I’ll bet you didn’t know that it was that time again. What time? The time for a new online music platform for artists and fans. It seems every couple of years or less something new pops up hoping to become the new de facto standard for independent artists to present themselves to the world. Recently, we’ve seen Toneden.io gain some traction, and the relatively young Splice.com and Blend.io are duking it out to become the collaborative online hub for music producers.
And now, ready or not, here it is. The new Orfium.com bills itself as “built by artists, for artists… a one-stop social network and marketplace for emerging and independent artists.”
Why build another such music site? It’s simple Business 101: find an unfulfilled need in the marketplace, and fulfill it yourself. An Orfium email cited “many frustrations with SoundCloud, misleading billing tactics of ReverbNation, and the last of audience-engaging features for non-artist users on Bandcamp.”
Personally, I can relate to all of the above reasons for Orfium, so I was intrigued. The artist-friendly advantages that Orfium purports include an 80% share of music sales, built-in micro-licensing of your tracks, the ability to earn money when people upload remixes of your music or use your music in YouTube videos, earnings not diluted by freemium ads, and the ability to set the price for (or give away) your music on a per-track basis.
Orfium’s artist pages include quite a few features that SoundCloud users will find familiar. There are embeddable music players for each track that listeners can “like” and comment on, and you can create track playlists. You can also create Albums, post Events and post comments to your fans in your Feed. You can link all your social media accounts to your page, as well.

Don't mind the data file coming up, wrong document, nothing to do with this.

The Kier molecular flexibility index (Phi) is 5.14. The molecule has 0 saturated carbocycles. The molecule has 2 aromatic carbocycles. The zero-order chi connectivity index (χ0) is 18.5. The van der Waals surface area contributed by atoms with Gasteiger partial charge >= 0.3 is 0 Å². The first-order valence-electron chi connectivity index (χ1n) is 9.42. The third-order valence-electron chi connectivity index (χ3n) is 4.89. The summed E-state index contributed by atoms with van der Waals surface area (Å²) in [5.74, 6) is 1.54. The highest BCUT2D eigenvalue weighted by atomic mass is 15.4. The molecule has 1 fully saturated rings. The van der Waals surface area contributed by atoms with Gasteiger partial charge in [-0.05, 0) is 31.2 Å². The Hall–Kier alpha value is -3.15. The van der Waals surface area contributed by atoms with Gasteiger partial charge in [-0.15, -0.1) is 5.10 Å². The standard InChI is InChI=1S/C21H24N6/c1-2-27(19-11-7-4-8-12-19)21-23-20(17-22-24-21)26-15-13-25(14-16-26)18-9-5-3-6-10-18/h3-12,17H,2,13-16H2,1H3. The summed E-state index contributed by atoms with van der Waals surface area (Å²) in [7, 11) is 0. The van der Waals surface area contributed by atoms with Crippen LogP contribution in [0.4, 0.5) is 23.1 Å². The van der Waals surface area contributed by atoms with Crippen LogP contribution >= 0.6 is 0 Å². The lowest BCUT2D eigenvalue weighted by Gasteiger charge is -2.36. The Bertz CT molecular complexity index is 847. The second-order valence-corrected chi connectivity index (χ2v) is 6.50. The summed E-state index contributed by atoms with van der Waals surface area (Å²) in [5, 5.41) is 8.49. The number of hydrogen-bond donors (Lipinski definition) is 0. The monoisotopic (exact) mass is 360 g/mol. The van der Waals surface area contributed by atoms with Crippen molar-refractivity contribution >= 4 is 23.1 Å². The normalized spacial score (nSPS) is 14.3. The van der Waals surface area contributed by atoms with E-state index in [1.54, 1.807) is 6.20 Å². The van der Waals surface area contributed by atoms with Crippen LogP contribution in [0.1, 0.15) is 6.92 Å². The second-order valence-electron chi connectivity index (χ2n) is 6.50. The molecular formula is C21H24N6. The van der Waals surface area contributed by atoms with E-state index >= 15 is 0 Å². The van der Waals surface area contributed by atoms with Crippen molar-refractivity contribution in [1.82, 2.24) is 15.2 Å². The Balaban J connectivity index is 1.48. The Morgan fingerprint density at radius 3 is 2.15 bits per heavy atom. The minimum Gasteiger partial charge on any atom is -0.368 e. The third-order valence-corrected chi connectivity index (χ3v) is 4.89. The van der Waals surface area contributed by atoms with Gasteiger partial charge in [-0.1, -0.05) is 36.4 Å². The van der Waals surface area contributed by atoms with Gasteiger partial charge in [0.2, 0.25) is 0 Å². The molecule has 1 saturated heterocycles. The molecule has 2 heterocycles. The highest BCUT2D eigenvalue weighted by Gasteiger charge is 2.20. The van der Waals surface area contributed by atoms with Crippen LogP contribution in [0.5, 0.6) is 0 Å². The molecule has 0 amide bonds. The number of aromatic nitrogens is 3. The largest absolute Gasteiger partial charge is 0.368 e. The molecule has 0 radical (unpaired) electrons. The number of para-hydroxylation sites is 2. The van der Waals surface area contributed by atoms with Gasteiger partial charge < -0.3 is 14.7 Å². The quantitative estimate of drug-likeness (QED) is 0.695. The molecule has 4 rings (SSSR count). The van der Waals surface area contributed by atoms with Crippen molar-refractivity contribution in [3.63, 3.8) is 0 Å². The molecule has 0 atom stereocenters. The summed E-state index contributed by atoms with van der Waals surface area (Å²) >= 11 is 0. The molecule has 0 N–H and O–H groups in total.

You can upload music directly or import music from your SoundCloud account. (SoundCloud tracks must be downloadable to import straight to Orfium.) At any time, you can set the terms for each song file. It can be a free download; you can require a listener to follow you in order to download; block downloads; or set a price for downloading. Orfium uses non-exclusive distribution, so you’re free to upload to other music retailers. You can choose the type of license for commercial and non-commercial use of your music, as well as set licensing prices. Orfium wanted to put the artist in control of how their own music is shared and/or sold online, and they seem to be following through with many options from the get go.
To help users discover your music, you can tag it with descriptors for genre and sub-genre, mood, key signature and others. Orfium offers charts and genre searching to help users discover music, and there are already several thousand tracks uploaded, mostly in the Electronic/EDM, Rock and Hip-Hop/Rap categories.
Orfium is just getting started, but it’s building in mechanisms to help labels and publishers seek out unsigned tracks and help big-time and small-time music licensers find and attain music straight from Orfium. It’s Earnings Dashboard is in the works for the near future, which will show you your sales statistics.
If you have any interest using Orfium and have music ready to be uploaded now, it only takes a small investment of time to get your profile page up and running. My admittedly sparse page took well under an hour to set up, but it does take up to 48 hours to verify your account if you plan on selling any music. So get going! If Orfium starts to take off, you’ll have an early jump on gaining chart position and followers.
Here’s an example of an Orfium embeddable player: